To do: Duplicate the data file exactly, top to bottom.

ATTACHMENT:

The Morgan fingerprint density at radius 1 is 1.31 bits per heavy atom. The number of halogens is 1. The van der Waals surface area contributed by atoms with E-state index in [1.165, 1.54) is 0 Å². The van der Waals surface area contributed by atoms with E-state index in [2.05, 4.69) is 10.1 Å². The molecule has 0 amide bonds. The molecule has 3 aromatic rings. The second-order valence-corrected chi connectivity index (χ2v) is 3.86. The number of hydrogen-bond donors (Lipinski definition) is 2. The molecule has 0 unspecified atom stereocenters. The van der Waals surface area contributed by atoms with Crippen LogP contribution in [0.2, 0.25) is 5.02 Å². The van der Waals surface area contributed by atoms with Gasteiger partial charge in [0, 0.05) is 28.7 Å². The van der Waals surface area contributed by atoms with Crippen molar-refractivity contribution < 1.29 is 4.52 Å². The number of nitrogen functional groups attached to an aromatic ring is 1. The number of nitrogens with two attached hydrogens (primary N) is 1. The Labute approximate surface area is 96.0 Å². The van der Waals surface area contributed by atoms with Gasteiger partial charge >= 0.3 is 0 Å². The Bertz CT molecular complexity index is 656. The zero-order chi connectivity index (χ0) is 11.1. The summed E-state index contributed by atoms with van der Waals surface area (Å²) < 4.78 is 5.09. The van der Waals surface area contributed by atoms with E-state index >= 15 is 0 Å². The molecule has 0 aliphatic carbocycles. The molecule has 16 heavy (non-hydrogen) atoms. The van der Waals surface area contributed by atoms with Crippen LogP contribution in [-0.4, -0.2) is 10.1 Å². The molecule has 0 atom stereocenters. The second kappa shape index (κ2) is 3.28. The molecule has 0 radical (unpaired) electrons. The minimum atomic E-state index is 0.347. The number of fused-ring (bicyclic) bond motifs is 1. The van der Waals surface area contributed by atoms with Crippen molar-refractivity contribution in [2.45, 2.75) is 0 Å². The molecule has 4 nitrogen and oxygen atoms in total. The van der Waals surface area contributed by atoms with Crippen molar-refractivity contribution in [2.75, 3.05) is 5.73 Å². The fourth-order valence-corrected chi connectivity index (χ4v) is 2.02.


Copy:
The Morgan fingerprint density at radius 1 is 1.31 bits per heavy atom. The number of halogens is 1. The van der Waals surface area contributed by atoms with E-state index in [1.165, 1.54) is 0 Å². The van der Waals surface area contributed by atoms with E-state index in [2.05, 4.69) is 10.1 Å². The molecule has 0 amide bonds. The molecule has 3 aromatic rings. The second-order valence-corrected chi connectivity index (χ2v) is 3.86. The number of hydrogen-bond donors (Lipinski definition) is 2. The molecule has 0 unspecified atom stereocenters. The van der Waals surface area contributed by atoms with Crippen LogP contribution in [0.2, 0.25) is 5.02 Å². The van der Waals surface area contributed by atoms with Gasteiger partial charge in [0, 0.05) is 28.7 Å². The van der Waals surface area contributed by atoms with Crippen molar-refractivity contribution < 1.29 is 4.52 Å². The number of nitrogen functional groups attached to an aromatic ring is 1. The number of nitrogens with two attached hydrogens (primary N) is 1. The Labute approximate surface area is 96.0 Å². The van der Waals surface area contributed by atoms with Gasteiger partial charge >= 0.3 is 0 Å². The Bertz CT molecular complexity index is 656. The zero-order chi connectivity index (χ0) is 11.1. The summed E-state index contributed by atoms with van der Waals surface area (Å²) < 4.78 is 5.09. The van der Waals surface area contributed by atoms with E-state index >= 15 is 0 Å². The molecule has 0 aliphatic carbocycles. The molecule has 16 heavy (non-hydrogen) atoms. The van der Waals surface area contributed by atoms with Crippen LogP contribution in [-0.4, -0.2) is 10.1 Å². The molecule has 0 atom stereocenters. The second kappa shape index (κ2) is 3.28. The molecule has 0 radical (unpaired) electrons. The minimum atomic E-state index is 0.347. The number of fused-ring (bicyclic) bond motifs is 1. The van der Waals surface area contributed by atoms with Crippen molar-refractivity contribution in [2.45, 2.75) is 0 Å². The molecule has 4 nitrogen and oxygen atoms in total. The van der Waals surface area contributed by atoms with Crippen molar-refractivity contribution in [2.75, 3.05) is 5.73 Å². The fourth-order valence-corrected chi connectivity index (χ4v) is 2.02.